Hi! It’s kind of not possible for a 6-Point Rick-Rack with 9 beads per side to be very large. Are you not counting the Increase Beads in your side count? Or did you maybe make an All-Wing (all increases)? Photo please!

      • katemckinnon
        March 27, 2018

        It turned out that Maryanne had made a 10-Point Rick-Rack, cause she wasn’t counting the Increase Beads.

        I checked her fit (loose) and 10 beads is the perfect size for her to bead a tall cylinder from. One bead smaller (9 per side) for a short bangle, less than an inch. Two beads smaller (8 per side) for a little Band that will fit her only at a size close to the Casting.

        This went EXACTLY right, actually – it doesn’t matter if the first Cast fits exactly, it only matters that we do one, so we can do a size check. Guesstimates are fine for the first Casts.

  7. Theresa Guthrie
    March 26, 2018

    Hi Kate! I finished my PodCast Bead and am ready to cast off my Rick-Rack Bangle
    I have NO idea how to proceed. I’m not sure why the instructions make no sense to me. Perhaps I need more illustrations with thread path. Maybe I will wait for your video to see if that will help. I really want to learn this.
    I’ve been beading and teaching bead work for over 25 years but am just stumped. I have been taking a break from beading for a while but your ideas and projects have inspired me. In fact I just ordered your 2 books. Thank you for all your hard work, generosity, and inspiration!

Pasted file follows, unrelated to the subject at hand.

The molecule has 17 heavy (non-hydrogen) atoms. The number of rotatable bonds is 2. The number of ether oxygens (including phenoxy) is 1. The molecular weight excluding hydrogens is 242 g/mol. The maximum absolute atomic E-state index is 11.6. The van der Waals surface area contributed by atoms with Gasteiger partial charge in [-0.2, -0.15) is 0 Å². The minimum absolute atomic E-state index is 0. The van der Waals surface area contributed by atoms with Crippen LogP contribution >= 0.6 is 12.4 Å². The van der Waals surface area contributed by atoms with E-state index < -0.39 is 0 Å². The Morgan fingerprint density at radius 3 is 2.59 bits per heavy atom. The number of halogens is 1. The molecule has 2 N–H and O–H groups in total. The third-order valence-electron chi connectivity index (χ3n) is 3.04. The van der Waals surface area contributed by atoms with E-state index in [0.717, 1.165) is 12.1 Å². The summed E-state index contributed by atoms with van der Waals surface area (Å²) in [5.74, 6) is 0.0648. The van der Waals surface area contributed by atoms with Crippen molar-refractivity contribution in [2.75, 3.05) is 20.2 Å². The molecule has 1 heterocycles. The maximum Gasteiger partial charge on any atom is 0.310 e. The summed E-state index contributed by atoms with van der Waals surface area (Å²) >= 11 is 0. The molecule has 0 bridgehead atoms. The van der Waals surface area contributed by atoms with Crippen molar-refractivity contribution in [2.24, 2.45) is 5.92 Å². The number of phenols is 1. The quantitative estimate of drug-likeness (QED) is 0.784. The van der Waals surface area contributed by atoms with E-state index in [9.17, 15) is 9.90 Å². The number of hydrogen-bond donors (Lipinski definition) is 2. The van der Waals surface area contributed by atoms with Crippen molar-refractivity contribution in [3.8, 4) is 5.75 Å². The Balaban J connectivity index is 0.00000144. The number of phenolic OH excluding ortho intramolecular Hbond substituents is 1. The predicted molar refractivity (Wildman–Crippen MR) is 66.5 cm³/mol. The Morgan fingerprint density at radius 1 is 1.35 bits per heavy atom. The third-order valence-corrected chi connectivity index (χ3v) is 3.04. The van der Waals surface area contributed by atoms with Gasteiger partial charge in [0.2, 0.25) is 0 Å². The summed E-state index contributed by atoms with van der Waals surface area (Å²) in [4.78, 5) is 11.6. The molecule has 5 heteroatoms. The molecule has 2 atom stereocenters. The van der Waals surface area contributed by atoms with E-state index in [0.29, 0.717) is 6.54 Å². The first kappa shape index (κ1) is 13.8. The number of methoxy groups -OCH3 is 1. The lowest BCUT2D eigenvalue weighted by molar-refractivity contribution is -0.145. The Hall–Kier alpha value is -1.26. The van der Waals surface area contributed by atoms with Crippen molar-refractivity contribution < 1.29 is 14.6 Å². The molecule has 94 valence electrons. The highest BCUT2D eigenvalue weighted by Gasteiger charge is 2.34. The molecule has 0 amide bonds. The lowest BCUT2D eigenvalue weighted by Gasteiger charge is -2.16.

From sunny Concord, MA….

    • katemckinnon
      March 26, 2018

      Hi Theresa! If you’ve never done a Deconstruction before, heck, it’s hard to imagine. Don’t feel badly! Your 25 years of experience are what inform your hesitation to start whacking out peyote threads. This is kind of magical, but it pays to see it in person. Video will TOTALLY help. Back with you soon.

      • Theresa
        March 26, 2018

        Thanks Kate. I wait with threaded needle for the video!

  8. Paula J Clouse
    March 26, 2018

    Can you do a double sided or reversible bangle like with a MRAW start. I was thinking about doing a stitch in the ditch thing or someway to “fold over” like you would in 3D shapes. ??

    • katemckinnon
      March 26, 2018

      Yes, certainly, Paula! An MRAW Band can be added at any time, right onto the Pod, or onto a Cast, or an existing piece. Have you done that? Added an MRAW Band instead of started with one?